The planning phase is arguably the most important aspect to firing someone. There are many different motivations for letting an employee go that range from purely financial reasons to performance reasons. Understanding the exact reasons and circumstances of the dismissal is a key component in the planning stage. For example, if the layoff is due to a performance related issue, then the dismissal should come only after a series of warnings or discussions about the matter were had first. If the layoff is due to a job elimination cause, then the employee should be given as much "fair warning" as possible and the best strategy is to not make the dismissal a surprise to the employee if at all possible (Ashkenas, 2013). The more notice you can give an employee the better.

It is also critical to rehearse the meeting and the motivations behind the termination before the actual meeting begins. In some cases it may be best to talk to the company's lawyer first to ensure that the reasons for the dismissal that are given are appropriate. Furthermore, it is also good to have a strong understanding of the things that should not be said.

During the Meeting

The meeting should be scheduled in a place in which the employee will feel the most comfortable and during a time that makes the most sense. After all preparations are made, then the meeting can be scheduled. At which point, all of the logistical decision should have already been decided such as questions like (Ashkenas, 2013):

1. When is the official end date?

2. Are there severance arrangements?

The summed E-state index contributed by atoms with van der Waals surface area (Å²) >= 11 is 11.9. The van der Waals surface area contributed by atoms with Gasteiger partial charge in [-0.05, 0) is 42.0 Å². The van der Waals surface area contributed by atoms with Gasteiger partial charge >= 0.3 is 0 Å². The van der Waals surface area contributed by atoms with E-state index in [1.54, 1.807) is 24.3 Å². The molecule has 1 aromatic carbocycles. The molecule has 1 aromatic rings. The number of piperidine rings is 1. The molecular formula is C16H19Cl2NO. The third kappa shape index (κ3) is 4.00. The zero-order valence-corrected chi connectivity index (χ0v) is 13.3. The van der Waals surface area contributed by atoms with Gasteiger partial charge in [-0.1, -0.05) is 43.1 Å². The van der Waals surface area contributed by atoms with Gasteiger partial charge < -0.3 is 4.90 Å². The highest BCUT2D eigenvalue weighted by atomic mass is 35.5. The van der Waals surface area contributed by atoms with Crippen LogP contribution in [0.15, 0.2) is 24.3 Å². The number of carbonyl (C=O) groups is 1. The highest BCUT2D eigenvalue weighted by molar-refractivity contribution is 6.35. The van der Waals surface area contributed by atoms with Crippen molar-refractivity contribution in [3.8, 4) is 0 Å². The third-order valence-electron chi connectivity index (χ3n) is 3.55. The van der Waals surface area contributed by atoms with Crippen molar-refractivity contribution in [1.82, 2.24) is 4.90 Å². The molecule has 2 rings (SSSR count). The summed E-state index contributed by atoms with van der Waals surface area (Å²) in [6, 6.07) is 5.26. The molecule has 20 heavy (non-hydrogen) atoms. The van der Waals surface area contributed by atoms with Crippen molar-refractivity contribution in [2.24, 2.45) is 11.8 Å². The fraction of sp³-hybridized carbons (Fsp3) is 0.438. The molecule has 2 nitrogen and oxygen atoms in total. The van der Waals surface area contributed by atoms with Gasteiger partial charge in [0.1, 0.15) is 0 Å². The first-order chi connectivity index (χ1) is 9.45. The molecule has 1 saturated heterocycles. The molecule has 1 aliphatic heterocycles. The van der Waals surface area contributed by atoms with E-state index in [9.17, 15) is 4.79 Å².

3. Are there opportunities elsewhere in the company?

4. Is career counseling available?

5. What happens with benefits?

The meeting should focus directly on the fact that it is a dismissal meeting and this should be made clear from the beginning; although this might sound harsh, being clear make the employee understand that there is no room for negotiations (DelPo, N.d.). It is also best to explain the decision in a professional manner. For example, if you are too sympathetic or try to avoid hurting the employee's feelings then this could be counterproductive and possibly make the organization liable. However, it is ok to let the employee vent or present their side if they feel it is appropriate, so long as it's clear that the decision has already been made (DelPo, N.d.). The meeting should also cover what logistical options there are for the employee as well, if there are any, and these should… [END OF PREVIEW] . . . READ MORE

Two Ordering Options:

Which Option Should I Choose?
1.  Buy full paper (6 pages)Download Microsoft Word File

Download the perfectly formatted MS Word file!

- or -

2.  Write a NEW paper for me!✍🏻

We'll follow your exact instructions!
Chat with the writer 24/7.

Organizational Behavior Like the Individuals Term Paper

Organizational Behavior Organization Change: Theory and Practice Research Paper

Organizational Assessment - Qwest (Q: N) Term Paper

Organizational Culture Chapter

Organization Behavior Case Study

View 200+ other related papers  >>

How to Cite "Layoffs and an Organization" Term Paper in a Bibliography:

APA Style

Layoffs and an Organization.  (2015, November 13).  Retrieved January 15, 2021, from

MLA Format

"Layoffs and an Organization."  13 November 2015.  Web.  15 January 2021. <>.

Chicago Style

"Layoffs and an Organization."  November 13, 2015.  Accessed January 15, 2021.